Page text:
Blum’s Almanac

I know it’s a little early, but I’m already thinking about our upcoming garden. Usually, I make myself a wishlist and check things off as I spot them in local nurseries. Last year my wing-it method failed. I didn’t find all the plants on my list, and my new azaleas didn’t live through the summer. So I’m going to garden a little differently this year. My plan is to order my plants and use Blum’s Almanac as a guide.

This is the first time I’ve ever used an almanac. I don’t know why I’ve never bought one before; I grew up with almanacs and planting calendars around the house. Mamaw used them for her flowers, and Papaw used them for his vegetable garden.

Papaw didn’t let me nose around his veggie patch much, but I helped Mamaw in the flower garden every year. I remember her saying that you never plant your flowers before Mother’s Day. For the life of me, I can’t remember any of her other gardening rules. I wish I’d learned those old ways while I had the chance. 

Since Mamaw isn’t here to share her wisdom, I’m using her old tools to learn from. So far, it’s going great. Blum’s Almanac accurately predicted the snow we’ve gotten over the last few weeks – and it taught me how to clean the washing machine.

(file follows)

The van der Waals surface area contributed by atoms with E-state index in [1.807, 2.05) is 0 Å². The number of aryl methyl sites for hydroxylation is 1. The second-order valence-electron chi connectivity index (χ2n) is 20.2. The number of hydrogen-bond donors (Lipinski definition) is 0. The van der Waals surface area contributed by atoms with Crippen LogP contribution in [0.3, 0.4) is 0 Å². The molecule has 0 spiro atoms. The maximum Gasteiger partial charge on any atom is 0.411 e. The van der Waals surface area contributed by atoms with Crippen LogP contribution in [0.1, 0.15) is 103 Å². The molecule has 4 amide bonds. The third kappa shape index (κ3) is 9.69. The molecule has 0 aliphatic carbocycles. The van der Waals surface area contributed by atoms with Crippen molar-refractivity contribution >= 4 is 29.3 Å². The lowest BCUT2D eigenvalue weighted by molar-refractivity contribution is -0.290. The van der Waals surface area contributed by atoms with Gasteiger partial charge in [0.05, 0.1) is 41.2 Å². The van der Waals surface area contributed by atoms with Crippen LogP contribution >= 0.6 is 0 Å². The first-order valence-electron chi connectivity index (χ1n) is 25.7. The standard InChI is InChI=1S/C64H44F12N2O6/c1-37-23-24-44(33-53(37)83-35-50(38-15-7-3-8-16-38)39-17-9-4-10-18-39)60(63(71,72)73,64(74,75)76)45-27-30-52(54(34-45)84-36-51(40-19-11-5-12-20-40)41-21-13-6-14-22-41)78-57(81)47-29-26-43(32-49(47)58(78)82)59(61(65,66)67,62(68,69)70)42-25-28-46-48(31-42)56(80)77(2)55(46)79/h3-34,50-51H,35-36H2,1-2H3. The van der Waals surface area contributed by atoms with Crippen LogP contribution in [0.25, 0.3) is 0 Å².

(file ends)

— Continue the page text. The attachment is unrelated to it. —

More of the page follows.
North Carolinians have trusted Blum’s Farmer’s and Planter’s Almanac since 1828. A few North Carolina almanacs have come and gone over the years, but as far as I know, Blum’s is the only one still standing.

The almanac was first published in Salem by John Christian Blum. The publication remained in the Blum family until it was purchased by J.B. Goslen Sr. in 1921. The Goslen family still publish the almanac in Winston-Salem today.

I don’t think Mamaw used Blum’s almanac – but I’m sure she’d approve. She loved practical products that worked. She liked them even better when they had deep roots.

Does anyone else use an almanac for their gardening? If so, do you use Blum’s?

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